I and some of the other board members, staff members and section leaders have been discussing a possible big project for AAVSO. The goal would be to get AAVSO data nearly simultaneously with data from NASA's Neil Gehrels Swift Observatory for a class of objects. We think the class that poses the fewest risks is active galactic nuclei, because a lot of the AGN targets that Swift will observe will be known in advance, and will vary slowly enough that data a few hours apart, or even a day apart, can still be useful. If the program is highly successful, we might consider something more ambitious in the future. There are typically about 10 AGN observations per day, scattered over the sky. Swift already has an ultraviolet/optical telescope on board that generally gets U band observations, and sometimes gets B&V data, but it does not do anything redder than V band. We'd like to apply to the Swift proposal's program for funding "correlative observations" to help suppport AAVSO's administrative efforts for organizing this. A few of the objects will be very bright in optical, but most will require the ability to reach something like 17th magnitude. We want to get a sense of whether this is exciting to the people who have this capability before proposing to do it, in order to ensure that we can deliver results.
The goals of a program like this would be to use the time delays in variations in emission in different wavelengths to map out where the emission is coming from. We know it has to be coming from somewhere close to the supermassive black hole, but it's still not fully understood just how much emission comes from different parts of the region. So, there is an exciting goal to all of this. If you're interested, you can comment below, or write me at email@example.com.
The AAVSOnet team is investigating how to use VOEvents to set targets in a timely fashion. The VOEvents are also being used by some other AAVSOers.
I believe that in the past the AAVSO issued VOEvents for GRB's; we can dust of the software they used.
Sounds like an exciting project!
Interesting idea, and I hope we can be of help.
A) If we knew the targets ahead of time, one or more people could just submit projects to AAVSONet to follow them on every clear night. I'd be happy to help. At first blush, I don't see any administrative costs involved with this, but I do not manage the network!
B) While I presently only observe one AGN, I have noticed that it seems different observers use different apertures in their observations, leading to data that cannot be compared observer-to-observer. I would think that some organization among observers would need to be implemented and enforced. In the case of NSV6690, if someone uses a very small aperture to try and isolate the AGN from the rest of the galaxy and someone else averages over the entire galaxy the difference may be a few tenths of a mag, possibly swamping the true AGN variability. Not trying to be negative, just pointing out a pitfall we may need to consider and overcome.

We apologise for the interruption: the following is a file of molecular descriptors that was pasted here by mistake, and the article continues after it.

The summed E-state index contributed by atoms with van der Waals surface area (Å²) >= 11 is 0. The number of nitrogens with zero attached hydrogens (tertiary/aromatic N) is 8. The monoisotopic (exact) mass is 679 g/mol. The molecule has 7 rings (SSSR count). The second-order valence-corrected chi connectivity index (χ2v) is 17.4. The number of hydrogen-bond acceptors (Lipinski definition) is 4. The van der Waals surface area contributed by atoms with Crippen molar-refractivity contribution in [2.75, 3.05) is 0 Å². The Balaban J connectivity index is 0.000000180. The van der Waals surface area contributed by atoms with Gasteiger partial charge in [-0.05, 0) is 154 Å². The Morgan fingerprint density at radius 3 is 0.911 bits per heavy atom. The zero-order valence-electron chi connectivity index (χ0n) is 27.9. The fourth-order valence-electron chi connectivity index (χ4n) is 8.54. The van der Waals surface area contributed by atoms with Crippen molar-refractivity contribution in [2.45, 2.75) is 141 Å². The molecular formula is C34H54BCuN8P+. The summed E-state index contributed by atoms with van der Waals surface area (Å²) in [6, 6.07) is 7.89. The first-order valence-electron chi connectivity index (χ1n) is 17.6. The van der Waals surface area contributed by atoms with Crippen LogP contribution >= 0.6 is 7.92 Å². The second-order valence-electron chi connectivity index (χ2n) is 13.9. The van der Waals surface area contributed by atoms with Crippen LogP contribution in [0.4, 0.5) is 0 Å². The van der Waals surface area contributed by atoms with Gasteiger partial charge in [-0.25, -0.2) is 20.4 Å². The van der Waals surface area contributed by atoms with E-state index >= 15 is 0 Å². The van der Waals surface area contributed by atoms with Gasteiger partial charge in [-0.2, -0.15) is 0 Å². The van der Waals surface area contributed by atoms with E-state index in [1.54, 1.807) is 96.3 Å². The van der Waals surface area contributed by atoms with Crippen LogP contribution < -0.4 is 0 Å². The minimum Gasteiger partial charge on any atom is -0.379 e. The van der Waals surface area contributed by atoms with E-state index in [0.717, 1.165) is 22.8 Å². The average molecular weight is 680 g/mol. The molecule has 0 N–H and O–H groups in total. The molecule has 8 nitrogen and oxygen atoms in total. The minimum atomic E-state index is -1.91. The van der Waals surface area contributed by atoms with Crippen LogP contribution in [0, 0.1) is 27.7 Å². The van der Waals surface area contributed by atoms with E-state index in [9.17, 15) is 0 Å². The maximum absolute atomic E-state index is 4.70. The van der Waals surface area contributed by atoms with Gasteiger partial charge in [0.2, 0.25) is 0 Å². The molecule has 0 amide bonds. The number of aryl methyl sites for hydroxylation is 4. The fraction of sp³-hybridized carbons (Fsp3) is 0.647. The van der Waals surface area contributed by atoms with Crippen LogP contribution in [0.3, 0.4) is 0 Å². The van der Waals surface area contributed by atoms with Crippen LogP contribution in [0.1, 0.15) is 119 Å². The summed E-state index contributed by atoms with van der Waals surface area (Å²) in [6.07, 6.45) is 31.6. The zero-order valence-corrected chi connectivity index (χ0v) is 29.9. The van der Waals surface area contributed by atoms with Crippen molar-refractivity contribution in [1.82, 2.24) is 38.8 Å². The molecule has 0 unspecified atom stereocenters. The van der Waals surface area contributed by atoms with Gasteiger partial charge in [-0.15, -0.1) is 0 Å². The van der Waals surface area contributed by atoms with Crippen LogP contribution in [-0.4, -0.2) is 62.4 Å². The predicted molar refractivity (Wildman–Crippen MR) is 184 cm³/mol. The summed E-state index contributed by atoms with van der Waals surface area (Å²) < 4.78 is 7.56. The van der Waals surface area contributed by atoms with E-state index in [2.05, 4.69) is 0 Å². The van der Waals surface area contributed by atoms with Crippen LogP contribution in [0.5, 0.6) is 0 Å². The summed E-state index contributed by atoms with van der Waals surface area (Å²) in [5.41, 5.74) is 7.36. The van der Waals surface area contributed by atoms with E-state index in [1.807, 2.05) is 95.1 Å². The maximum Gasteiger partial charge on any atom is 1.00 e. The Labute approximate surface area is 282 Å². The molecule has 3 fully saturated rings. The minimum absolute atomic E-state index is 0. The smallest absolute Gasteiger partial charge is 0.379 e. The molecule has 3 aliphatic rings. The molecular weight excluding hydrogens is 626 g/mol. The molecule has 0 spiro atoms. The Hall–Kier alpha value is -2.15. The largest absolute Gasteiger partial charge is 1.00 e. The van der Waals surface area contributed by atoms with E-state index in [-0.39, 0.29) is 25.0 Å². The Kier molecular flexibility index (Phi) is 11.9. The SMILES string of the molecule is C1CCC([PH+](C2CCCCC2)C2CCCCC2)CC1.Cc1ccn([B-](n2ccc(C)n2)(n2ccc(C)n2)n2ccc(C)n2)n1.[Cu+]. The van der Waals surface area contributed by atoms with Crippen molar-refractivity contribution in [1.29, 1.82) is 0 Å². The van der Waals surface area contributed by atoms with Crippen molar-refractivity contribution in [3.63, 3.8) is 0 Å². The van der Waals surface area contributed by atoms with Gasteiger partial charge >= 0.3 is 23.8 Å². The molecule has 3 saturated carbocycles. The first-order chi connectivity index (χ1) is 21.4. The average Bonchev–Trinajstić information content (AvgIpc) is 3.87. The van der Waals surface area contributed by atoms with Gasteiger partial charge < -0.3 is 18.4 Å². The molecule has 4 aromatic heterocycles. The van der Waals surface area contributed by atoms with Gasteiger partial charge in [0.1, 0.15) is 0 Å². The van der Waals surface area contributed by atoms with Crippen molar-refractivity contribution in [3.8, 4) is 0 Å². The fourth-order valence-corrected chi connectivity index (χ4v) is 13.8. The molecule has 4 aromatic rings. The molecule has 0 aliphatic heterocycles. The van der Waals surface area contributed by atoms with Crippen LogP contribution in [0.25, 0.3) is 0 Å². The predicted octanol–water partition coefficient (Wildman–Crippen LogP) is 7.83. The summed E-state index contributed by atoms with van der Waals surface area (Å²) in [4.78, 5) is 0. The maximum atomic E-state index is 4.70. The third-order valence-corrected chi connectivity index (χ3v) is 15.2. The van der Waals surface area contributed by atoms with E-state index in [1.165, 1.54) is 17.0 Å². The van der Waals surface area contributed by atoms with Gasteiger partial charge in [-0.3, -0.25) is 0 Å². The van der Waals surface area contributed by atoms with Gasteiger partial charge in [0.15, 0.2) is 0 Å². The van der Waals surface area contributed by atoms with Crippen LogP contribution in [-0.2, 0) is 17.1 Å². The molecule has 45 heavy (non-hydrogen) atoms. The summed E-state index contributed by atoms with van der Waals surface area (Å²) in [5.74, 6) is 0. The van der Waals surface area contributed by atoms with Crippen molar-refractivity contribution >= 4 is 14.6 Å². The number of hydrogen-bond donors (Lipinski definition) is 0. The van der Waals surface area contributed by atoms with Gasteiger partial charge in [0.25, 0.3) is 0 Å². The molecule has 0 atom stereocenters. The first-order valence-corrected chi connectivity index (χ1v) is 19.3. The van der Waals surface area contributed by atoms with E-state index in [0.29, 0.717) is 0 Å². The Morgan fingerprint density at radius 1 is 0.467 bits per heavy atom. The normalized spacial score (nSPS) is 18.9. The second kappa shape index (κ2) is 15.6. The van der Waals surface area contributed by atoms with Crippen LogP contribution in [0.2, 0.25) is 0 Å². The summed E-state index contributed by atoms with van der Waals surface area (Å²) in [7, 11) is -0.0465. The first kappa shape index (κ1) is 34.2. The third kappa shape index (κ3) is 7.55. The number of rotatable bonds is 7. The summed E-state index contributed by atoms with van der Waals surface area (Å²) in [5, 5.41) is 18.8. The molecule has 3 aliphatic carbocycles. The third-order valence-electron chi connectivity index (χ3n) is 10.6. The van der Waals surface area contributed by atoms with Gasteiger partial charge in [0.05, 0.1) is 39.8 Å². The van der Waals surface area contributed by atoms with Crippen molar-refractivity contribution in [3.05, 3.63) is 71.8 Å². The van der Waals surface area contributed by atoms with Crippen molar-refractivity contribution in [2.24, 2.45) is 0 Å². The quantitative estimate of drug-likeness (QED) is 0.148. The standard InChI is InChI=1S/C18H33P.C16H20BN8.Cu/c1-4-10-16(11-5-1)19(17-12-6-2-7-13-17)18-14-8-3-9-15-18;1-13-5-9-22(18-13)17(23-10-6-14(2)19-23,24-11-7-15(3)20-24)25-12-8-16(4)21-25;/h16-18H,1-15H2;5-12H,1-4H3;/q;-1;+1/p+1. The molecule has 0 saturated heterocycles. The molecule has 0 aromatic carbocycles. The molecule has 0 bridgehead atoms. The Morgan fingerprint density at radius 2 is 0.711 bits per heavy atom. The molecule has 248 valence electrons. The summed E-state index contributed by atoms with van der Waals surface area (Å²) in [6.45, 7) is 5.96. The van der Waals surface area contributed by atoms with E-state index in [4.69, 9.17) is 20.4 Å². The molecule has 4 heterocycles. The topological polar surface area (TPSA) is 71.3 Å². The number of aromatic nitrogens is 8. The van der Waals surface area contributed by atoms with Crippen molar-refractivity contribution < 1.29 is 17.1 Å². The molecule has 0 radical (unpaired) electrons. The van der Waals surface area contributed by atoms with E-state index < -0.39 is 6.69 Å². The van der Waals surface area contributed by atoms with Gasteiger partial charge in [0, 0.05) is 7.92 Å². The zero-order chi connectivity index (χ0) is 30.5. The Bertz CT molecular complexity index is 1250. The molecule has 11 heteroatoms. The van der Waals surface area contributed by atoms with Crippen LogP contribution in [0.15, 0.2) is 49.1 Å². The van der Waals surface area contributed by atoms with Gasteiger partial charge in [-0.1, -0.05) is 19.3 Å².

This sounds like a great idea, Tom! In addition, it can bring in at least some limited funding for the AAVSO.
George, this doesn't require VOEvent, but just continued monitoring.
I'm assuming that, to support the Swift effort, you'd want to use Johnson/Cousins filters so that there would be overlap in the B&V bands? As mentioned, providing measurement apertures and selected comparison stars would be important to match the photometry across multiple observers.
As Peter mentioned, AAVSOnet is one path for those with small telescopes, without red filters, or who wish to monitor objects in an opposite celestial hemisphere.
This sort of thing sounds great, but it would a good idea to be sure there's not too much overlap with on-going work elsewhere. Obvious things include the ZTF and ASAS-SN surveys, where there's northern or all-sky coverage at few-days cadence in two filters. There is continued long-term monitoring of active galaxies in Italy, Bulgaria, Russia, and elsewhere, usually in BVRI. It is nevertheless seems difficult to find out who's doing what. Massimo Villata and/or Claudia Raiteri in Italy would be good contacts to ask about this; Tom Balonek is another good person active in this area.
In re comparison stars, the obvious thing for most cases would be to simply adopt the Pan-STARRS 'refcat2' Sloan gri photometry of field stars (fainter than about mag 13.5 in any color), transforming as necessary. There are BVRI sequences already in the literature for many of the most-observed objects. (Again, digging them out from journals can be problematic, though I have done a bunch of it.) I recently revisited about a dozen of these in UBV in hopes of getting somewhat tighter link with the Landolt system.